Hot on the heels of Friday’s announcement by Twitter that they ‘detected unusual access patterns that led to us identifying unauthorized access attempts to Twitter user data’ and subsequent confirmation that ‘attackers may have had access to limited user information’ for ‘approximately 250,000 users’, Websense® Security Labs™ are tracking a phishing campaign propagated via Twitter’s direct message functionality.
Whilst no correlation between the two events can be drawn at this time, Twitter users should be on guard for signs of their own account being abused or compromised, as well for abnormal signs or unusual behavior (or perhaps in many cases, more unusual than normal) from those that they follow. Specifically, users should be cautious, as always, when following any links received from direct messages or Tweets particularly if the page you’ve been directed to is asking for your credentials or personal information.
Given the recent compromise, Websense Security Labs suggest that you regularly check your online accounts for signs of compromise and, as if anyone needs an excuse to do so, regularly update your suitably complex (and most definitely not your pet/team/town or dictionary word) password as well as reviewing the permissions granted to third-party applications that have access to your accounts (Twitter: How to Connect and Revoke Third-Party Applications). Should you have been unlucky enough to fall victim to this recent compromise, you’ll have hopefully received a notification from Twitter that suggests these actions along with some general tips for account security:
Thankfully there are also suggestions, given this recent article on The Guardian’s Web site, that Twitter may be looking to implement two-factor authentication in the future as they are currently advertising a Product Security Software Engineer role in which the successful candidate would have the opportunity to work with “user-facing security features, such as multifactor authentication”. The implementation of two-factor authentication would be a welcome addition to Twitter’s service which, based on figures released in 2012, has an estimated 500 million users, of which 200 million are estimated to be ‘active’.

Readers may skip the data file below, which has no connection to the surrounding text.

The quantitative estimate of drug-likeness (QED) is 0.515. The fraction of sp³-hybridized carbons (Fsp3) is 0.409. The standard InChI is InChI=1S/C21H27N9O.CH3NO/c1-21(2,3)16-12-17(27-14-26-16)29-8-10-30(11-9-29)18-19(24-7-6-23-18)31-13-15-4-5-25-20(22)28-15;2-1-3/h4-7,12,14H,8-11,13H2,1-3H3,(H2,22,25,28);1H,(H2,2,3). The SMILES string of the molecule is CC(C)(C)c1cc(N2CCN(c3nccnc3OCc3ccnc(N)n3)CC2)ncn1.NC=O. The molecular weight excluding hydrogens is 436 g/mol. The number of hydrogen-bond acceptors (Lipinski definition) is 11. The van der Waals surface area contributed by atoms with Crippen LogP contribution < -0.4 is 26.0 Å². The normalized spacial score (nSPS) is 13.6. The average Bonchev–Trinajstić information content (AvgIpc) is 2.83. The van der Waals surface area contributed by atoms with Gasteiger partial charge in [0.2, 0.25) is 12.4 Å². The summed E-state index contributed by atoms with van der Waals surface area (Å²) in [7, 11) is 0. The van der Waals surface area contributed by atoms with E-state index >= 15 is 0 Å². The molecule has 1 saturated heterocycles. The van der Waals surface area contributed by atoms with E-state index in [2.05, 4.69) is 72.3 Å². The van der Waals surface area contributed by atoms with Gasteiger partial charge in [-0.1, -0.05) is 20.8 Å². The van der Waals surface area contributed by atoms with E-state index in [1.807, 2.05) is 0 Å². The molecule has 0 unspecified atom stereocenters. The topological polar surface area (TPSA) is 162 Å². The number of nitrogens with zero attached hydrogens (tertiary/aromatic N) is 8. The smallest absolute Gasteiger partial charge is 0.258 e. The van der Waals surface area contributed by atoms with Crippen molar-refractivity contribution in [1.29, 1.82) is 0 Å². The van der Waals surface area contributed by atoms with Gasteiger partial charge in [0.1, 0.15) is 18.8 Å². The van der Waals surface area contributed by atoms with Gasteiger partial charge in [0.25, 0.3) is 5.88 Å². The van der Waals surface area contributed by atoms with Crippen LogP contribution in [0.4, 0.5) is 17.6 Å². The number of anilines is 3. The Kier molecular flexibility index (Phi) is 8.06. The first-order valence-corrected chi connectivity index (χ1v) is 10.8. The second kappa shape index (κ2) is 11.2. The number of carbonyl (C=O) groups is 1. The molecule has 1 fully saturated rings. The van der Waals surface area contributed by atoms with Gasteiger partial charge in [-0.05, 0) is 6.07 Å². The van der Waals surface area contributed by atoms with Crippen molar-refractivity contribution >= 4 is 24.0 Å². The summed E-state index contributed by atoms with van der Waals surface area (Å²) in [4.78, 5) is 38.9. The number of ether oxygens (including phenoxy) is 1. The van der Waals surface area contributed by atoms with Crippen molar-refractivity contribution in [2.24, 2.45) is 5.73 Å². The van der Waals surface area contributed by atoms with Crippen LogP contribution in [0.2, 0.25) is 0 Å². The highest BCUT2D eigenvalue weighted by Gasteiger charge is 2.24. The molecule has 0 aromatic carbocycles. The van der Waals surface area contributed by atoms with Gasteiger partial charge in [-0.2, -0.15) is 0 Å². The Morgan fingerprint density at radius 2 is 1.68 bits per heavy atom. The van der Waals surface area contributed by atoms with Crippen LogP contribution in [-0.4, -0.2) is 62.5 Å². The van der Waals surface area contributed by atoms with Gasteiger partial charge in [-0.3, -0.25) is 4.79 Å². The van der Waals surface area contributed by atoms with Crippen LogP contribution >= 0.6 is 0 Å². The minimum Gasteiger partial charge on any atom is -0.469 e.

The recent compromise is reported to impact 250,000 users, a mere 0.0005% of total users or 0.00125% of active users, and therefore may seem a somewhat small drop in the Twitter ocean. It is not unsurprising, therefore, that attackers are continuing to target Twitter users by dumping a barrel load of phish into this metaphorical ocean.
This recent phishing campaign, given the samples analyzed by Websense Security Labs so far in this incident, is using lures likely to elicit a click when received from a friend or associate, such as Did you see this pic of you? lol followed by a shortened URL.
Interestingly for us, and hopefully you, the use of Bitly’s URL shortening service allows us to append the URL with a plus ‘+’ and then view statistics for the shortened URL:
Whilst the click rate for the above example is low, we’ve seen numerous unique Bitly shortened URLs related to just one account, and would expect the perpetrators behind this campaign to rapidly cycle these in order to avoid detection and to increase the chances of catching more victims.
From all of the Bitly URLs analyzed, the statistics indicate that the victims are not confined to any one geographical area and that users are following the links. With regard to the small percentage of non-Twitter referrers, these could be Tweets or Direct Messages accessed via other applications or indicative that the campaign is not limited to Twitter itself.
Once followed, the shortened URLs lead to what appears to be an intermediate and changing subdomain on hecro(.)ru which in turn redirects to active phishing sites hosted on a variety of typosquat-style domains:
The phishing URL in the above example, Tivtter(.)com (ACEInsight Report) appears at a glance to be legitimate and therefore is likely to dupe some unsuspecting victims into believing that they need to ‘re-login’ to their expired Twitter session. The URL in this example also appears to cycle through an alphabetic sequence of folders containing the phishing page, perhaps in order to gather some statistics or to split the campaign in some way, as we’ve seen active examples from /a/verify/ upwards (/n/verify/ at the time of writing). Once the letter has cycled onto the next, any attempt to access the phishing page will be met with a standard ‘404 – Page not found’ error.
Should you fill in your account credentials, they’ll be snaffled by those behind this nefarious scheme and you’ll be presented with a fake ‘404’ page not found error before being whisked back to the official Twitter Web site as if nothing happened:
Reassuringly, Bitly are flagging many of the shortened URLs as ‘potentially problematic’ although it is likely that for every one flagged another is sure to emerge.
Whilst Websense customers are protected from phishing and other threats by ACE, our Advanced Classification Engine, please do ensure that you check your personal accounts as well as sharing some basic security tips with your friends and family!